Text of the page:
Demand from abroad continued to prop up Britain's manufacturing sector as domestic orders remained muted, according to the latest engineering outlook survey from the Engineering Employers Foundation (EEF).
The first major survey of the UK's third quarter manufacturing performance reveals that while the balance of orders increasing or decreasing remained unchanged in the domestic market, overseas orders from the Eurozone and US rose by an impressive 14 per cent.
As a result of the increased orders, growth was registered across all regions apart from Northern Ireland, leading confidence to improve about fourth quarter prospects and to recruitment activity in half the UK's regions.
"Our survey provides welcome evidence that UK manufacturers are exploiting the strength in world markets," EEF's chief economist, Steve Radley, said.
"With domestic order books flat, manufacturers are increasingly dependent on overseas markets. While on the one hand this leaves us vulnerable to a downturn in the world economy, on the other the pressure of competing across the globe will help to keep a lid on inflation," he said.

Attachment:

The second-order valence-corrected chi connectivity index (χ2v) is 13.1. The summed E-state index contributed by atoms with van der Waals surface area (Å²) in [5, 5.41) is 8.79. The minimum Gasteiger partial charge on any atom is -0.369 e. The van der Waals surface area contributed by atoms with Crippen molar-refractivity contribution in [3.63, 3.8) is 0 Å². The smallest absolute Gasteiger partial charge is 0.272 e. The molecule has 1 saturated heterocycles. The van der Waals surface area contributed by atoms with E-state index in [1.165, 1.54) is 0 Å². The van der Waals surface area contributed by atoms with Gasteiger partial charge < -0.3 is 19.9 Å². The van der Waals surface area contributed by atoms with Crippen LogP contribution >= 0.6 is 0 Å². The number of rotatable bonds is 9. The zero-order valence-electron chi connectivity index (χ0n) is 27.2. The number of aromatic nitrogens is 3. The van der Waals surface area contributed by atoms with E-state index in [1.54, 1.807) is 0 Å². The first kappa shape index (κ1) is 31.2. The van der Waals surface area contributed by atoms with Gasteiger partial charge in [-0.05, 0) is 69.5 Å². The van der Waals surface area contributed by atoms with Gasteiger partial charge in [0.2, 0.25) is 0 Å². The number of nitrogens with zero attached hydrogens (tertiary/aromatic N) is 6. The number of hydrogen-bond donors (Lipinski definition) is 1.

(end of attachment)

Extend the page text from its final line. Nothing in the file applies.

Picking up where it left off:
Mr Radley nevertheless suggested that the sector's continuing recovery would stimulate inflation, leading him to advise uncertainty about the extent to which inflationary pressures will be affected by the latest manufacturing trends.
"Having fired a shot across the bows last month, the Bank should wait for clearer evidence of the need for a further rise," he said.
The EEF survey has now recorded strong growth in exports over the last 12 months, reaching what it claims is "the best sustained improvement since 1995".